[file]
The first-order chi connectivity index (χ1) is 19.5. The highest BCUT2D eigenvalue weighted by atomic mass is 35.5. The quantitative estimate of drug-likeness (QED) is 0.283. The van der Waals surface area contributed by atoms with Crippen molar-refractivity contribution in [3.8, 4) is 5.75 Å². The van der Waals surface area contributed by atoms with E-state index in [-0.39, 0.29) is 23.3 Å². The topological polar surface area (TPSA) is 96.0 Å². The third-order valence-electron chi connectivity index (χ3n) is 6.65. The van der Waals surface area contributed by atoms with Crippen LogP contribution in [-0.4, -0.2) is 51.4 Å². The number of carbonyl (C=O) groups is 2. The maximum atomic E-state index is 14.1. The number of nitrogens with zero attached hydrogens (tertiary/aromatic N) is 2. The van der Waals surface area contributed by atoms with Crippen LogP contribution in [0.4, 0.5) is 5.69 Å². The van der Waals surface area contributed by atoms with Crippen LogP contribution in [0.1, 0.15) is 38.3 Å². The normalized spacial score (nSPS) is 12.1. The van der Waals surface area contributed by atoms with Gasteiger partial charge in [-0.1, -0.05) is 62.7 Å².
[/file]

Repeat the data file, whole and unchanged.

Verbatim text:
The first-order chi connectivity index (χ1) is 19.5. The highest BCUT2D eigenvalue weighted by atomic mass is 35.5. The quantitative estimate of drug-likeness (QED) is 0.283. The van der Waals surface area contributed by atoms with Crippen molar-refractivity contribution in [3.8, 4) is 5.75 Å². The van der Waals surface area contributed by atoms with E-state index in [-0.39, 0.29) is 23.3 Å². The topological polar surface area (TPSA) is 96.0 Å². The third-order valence-electron chi connectivity index (χ3n) is 6.65. The van der Waals surface area contributed by atoms with Crippen LogP contribution in [-0.4, -0.2) is 51.4 Å². The number of carbonyl (C=O) groups is 2. The maximum atomic E-state index is 14.1. The number of nitrogens with zero attached hydrogens (tertiary/aromatic N) is 2. The van der Waals surface area contributed by atoms with Crippen LogP contribution in [0.4, 0.5) is 5.69 Å². The van der Waals surface area contributed by atoms with Crippen LogP contribution in [0.1, 0.15) is 38.3 Å². The normalized spacial score (nSPS) is 12.1. The van der Waals surface area contributed by atoms with Gasteiger partial charge in [-0.1, -0.05) is 62.7 Å².